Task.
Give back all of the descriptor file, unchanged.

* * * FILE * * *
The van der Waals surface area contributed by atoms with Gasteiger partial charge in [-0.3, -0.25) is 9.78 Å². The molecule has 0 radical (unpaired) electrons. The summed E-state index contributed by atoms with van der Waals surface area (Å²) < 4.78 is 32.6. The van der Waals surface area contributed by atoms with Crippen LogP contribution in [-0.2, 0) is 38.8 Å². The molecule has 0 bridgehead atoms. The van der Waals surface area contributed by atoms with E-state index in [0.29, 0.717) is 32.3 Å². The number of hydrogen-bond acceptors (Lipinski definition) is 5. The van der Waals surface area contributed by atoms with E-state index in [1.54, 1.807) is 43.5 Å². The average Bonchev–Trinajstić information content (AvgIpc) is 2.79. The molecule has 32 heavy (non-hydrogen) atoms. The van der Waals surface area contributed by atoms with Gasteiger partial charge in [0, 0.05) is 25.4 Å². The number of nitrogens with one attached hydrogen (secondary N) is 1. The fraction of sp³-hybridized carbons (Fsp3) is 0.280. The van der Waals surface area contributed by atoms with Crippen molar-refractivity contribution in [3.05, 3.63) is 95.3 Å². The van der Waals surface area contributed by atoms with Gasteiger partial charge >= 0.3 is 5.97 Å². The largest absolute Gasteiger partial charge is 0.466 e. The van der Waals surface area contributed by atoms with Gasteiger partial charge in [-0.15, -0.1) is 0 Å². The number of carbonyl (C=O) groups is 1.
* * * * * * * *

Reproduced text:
The van der Waals surface area contributed by atoms with Gasteiger partial charge in [-0.3, -0.25) is 9.78 Å². The molecule has 0 radical (unpaired) electrons. The summed E-state index contributed by atoms with van der Waals surface area (Å²) < 4.78 is 32.6. The van der Waals surface area contributed by atoms with Crippen LogP contribution in [-0.2, 0) is 38.8 Å². The molecule has 0 bridgehead atoms. The van der Waals surface area contributed by atoms with E-state index in [0.29, 0.717) is 32.3 Å². The number of hydrogen-bond acceptors (Lipinski definition) is 5. The van der Waals surface area contributed by atoms with E-state index in [1.54, 1.807) is 43.5 Å². The average Bonchev–Trinajstić information content (AvgIpc) is 2.79. The molecule has 32 heavy (non-hydrogen) atoms. The van der Waals surface area contributed by atoms with Gasteiger partial charge in [0, 0.05) is 25.4 Å². The number of nitrogens with one attached hydrogen (secondary N) is 1. The fraction of sp³-hybridized carbons (Fsp3) is 0.280. The van der Waals surface area contributed by atoms with Crippen molar-refractivity contribution in [3.05, 3.63) is 95.3 Å². The van der Waals surface area contributed by atoms with Gasteiger partial charge >= 0.3 is 5.97 Å². The largest absolute Gasteiger partial charge is 0.466 e. The van der Waals surface area contributed by atoms with Gasteiger partial charge in [-0.15, -0.1) is 0 Å². The number of carbonyl (C=O) groups is 1.